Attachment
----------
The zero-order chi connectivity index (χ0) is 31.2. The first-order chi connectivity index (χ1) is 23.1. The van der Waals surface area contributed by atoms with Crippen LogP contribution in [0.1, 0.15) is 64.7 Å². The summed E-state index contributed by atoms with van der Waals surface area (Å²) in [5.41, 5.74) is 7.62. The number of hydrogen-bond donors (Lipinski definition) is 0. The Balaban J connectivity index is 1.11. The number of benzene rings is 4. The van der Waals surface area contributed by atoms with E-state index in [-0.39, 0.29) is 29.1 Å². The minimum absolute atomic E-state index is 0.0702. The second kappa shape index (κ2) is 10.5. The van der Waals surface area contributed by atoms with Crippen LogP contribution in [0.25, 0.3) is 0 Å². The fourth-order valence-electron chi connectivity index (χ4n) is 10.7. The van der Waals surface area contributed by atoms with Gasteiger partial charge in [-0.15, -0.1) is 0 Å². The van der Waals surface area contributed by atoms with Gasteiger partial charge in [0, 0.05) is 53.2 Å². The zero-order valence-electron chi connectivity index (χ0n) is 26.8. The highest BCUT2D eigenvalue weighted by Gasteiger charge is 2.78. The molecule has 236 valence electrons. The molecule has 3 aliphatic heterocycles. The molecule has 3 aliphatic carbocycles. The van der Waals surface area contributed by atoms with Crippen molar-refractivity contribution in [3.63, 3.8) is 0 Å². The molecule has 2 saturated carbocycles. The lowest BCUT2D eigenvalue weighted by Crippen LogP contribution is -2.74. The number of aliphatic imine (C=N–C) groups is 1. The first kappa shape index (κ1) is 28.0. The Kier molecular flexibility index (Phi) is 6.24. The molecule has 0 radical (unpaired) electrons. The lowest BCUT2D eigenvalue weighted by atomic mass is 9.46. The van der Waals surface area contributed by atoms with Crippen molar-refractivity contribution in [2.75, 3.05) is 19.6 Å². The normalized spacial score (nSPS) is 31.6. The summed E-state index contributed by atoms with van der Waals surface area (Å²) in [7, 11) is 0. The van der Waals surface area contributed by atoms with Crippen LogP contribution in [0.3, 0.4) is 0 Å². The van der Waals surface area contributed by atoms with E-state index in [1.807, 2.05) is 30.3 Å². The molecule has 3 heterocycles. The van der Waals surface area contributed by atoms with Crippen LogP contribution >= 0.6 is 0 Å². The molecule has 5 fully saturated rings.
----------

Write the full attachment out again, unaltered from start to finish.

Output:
The zero-order chi connectivity index (χ0) is 31.2. The first-order chi connectivity index (χ1) is 23.1. The van der Waals surface area contributed by atoms with Crippen LogP contribution in [0.1, 0.15) is 64.7 Å². The summed E-state index contributed by atoms with van der Waals surface area (Å²) in [5.41, 5.74) is 7.62. The number of hydrogen-bond donors (Lipinski definition) is 0. The Balaban J connectivity index is 1.11. The number of benzene rings is 4. The van der Waals surface area contributed by atoms with E-state index in [-0.39, 0.29) is 29.1 Å². The minimum absolute atomic E-state index is 0.0702. The second kappa shape index (κ2) is 10.5. The van der Waals surface area contributed by atoms with Crippen LogP contribution in [0.25, 0.3) is 0 Å². The fourth-order valence-electron chi connectivity index (χ4n) is 10.7. The van der Waals surface area contributed by atoms with Gasteiger partial charge in [-0.15, -0.1) is 0 Å². The van der Waals surface area contributed by atoms with Gasteiger partial charge in [0, 0.05) is 53.2 Å². The zero-order valence-electron chi connectivity index (χ0n) is 26.8. The highest BCUT2D eigenvalue weighted by Gasteiger charge is 2.78. The molecule has 236 valence electrons. The molecule has 3 aliphatic heterocycles. The molecule has 3 aliphatic carbocycles. The van der Waals surface area contributed by atoms with Crippen molar-refractivity contribution in [3.63, 3.8) is 0 Å². The molecule has 2 saturated carbocycles. The lowest BCUT2D eigenvalue weighted by Crippen LogP contribution is -2.74. The number of aliphatic imine (C=N–C) groups is 1. The first kappa shape index (κ1) is 28.0. The Kier molecular flexibility index (Phi) is 6.24. The molecule has 0 radical (unpaired) electrons. The lowest BCUT2D eigenvalue weighted by atomic mass is 9.46. The van der Waals surface area contributed by atoms with Crippen molar-refractivity contribution in [2.75, 3.05) is 19.6 Å². The normalized spacial score (nSPS) is 31.6. The summed E-state index contributed by atoms with van der Waals surface area (Å²) in [7, 11) is 0. The van der Waals surface area contributed by atoms with Crippen LogP contribution in [0.3, 0.4) is 0 Å². The van der Waals surface area contributed by atoms with E-state index in [1.807, 2.05) is 30.3 Å². The molecule has 3 heterocycles. The van der Waals surface area contributed by atoms with Crippen LogP contribution >= 0.6 is 0 Å². The molecule has 5 fully saturated rings.